Narveson's Argument Analysis

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Narveson’s argument provides the difference between charity and justice. In his argument, he considers the demands of justice are enforceable to all people, while charity is not. This means that, in some instance people are forced to act with justice because it is morally permissible, though, it is not permissible at all instance to force people to be charitable since, it is not morally permissible. Narveson's argument shows that the call to charity is personal and not forced. He argues that it not be right to force people to act charitably. Therefore, in his argument it is significant to establish if feeding the hungry is just a matter of charity or a matter of justice. Narveson's position shows that feeding the starving is a consideration …show more content…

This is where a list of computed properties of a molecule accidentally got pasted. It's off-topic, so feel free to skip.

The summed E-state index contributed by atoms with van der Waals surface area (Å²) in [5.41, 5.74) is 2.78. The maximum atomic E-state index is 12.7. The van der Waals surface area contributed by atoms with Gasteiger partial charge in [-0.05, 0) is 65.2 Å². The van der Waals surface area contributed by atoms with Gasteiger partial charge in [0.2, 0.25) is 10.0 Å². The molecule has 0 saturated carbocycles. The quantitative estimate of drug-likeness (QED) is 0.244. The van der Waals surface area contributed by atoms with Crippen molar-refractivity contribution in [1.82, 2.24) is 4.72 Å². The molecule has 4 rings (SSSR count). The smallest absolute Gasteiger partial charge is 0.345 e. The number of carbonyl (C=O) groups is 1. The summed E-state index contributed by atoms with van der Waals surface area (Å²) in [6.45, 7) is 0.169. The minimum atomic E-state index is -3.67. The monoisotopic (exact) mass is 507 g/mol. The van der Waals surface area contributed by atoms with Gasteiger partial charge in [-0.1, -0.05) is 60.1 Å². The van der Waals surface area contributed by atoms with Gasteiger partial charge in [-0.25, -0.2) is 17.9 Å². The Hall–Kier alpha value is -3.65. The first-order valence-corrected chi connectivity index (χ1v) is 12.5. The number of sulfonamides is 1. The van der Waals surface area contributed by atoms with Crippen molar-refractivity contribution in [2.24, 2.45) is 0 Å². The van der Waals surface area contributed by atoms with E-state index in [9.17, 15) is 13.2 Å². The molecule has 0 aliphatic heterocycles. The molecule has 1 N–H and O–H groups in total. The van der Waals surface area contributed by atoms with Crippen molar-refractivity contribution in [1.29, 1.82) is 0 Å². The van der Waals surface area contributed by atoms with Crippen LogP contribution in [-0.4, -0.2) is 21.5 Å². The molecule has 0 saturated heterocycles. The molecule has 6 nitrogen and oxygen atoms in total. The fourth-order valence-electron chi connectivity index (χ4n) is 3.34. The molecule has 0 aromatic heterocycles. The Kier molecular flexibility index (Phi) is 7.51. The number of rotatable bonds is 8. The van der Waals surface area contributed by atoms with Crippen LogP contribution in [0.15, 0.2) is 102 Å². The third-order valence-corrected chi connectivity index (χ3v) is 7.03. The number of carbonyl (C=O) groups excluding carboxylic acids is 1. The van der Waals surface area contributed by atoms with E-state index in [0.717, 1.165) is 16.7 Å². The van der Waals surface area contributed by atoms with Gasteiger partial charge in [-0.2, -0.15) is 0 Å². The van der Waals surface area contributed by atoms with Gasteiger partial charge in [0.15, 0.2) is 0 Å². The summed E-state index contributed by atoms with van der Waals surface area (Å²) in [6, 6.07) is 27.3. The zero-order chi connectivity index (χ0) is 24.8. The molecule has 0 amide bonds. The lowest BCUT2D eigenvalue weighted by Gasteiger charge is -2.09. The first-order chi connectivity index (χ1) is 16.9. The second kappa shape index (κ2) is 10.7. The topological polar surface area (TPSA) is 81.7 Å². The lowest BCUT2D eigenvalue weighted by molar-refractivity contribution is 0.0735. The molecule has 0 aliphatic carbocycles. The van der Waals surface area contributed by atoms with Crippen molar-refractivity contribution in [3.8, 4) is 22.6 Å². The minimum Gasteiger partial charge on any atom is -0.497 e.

However, he fails to classify it as the duty of justice as Narveson did. The moral perspective is lacking in Singer’s assertions. This could be a trick used to convince the audience to give voluntarily to others. Therefore, it does not promote his purport for enforcement of feeding as Narveson's uses. Narveson thinks differently from Singer by considering people’s voluntary choices of giving as morally permissible and dependence on their goodwill. When an individual chooses to sacrifice his or her luxuries to give as charity, it is morally fine. The person giving should not have any neglected obligations such as family. On the lowest level, the family should be comfortable in terms of getting basic needs. Besides, an individual is allowed to choose not to give, which also considered fine. Narveson’s argument is that people should sacrifice for charities just as they can make personal decisions to give or not to do os. Hence, an individual decision is ideal. Narveson argues that people who fail to give willfully should not be seen as having done any wrong. They must not be forced to give their money to charity and taxation. However, there is a contradiction to Singers argument in “The Singer Solution to World Poverty”. He as a utilitarian has no reason in principle to argue that it is not right to force people to sacrifice for charities. The rule of forcing individuals to

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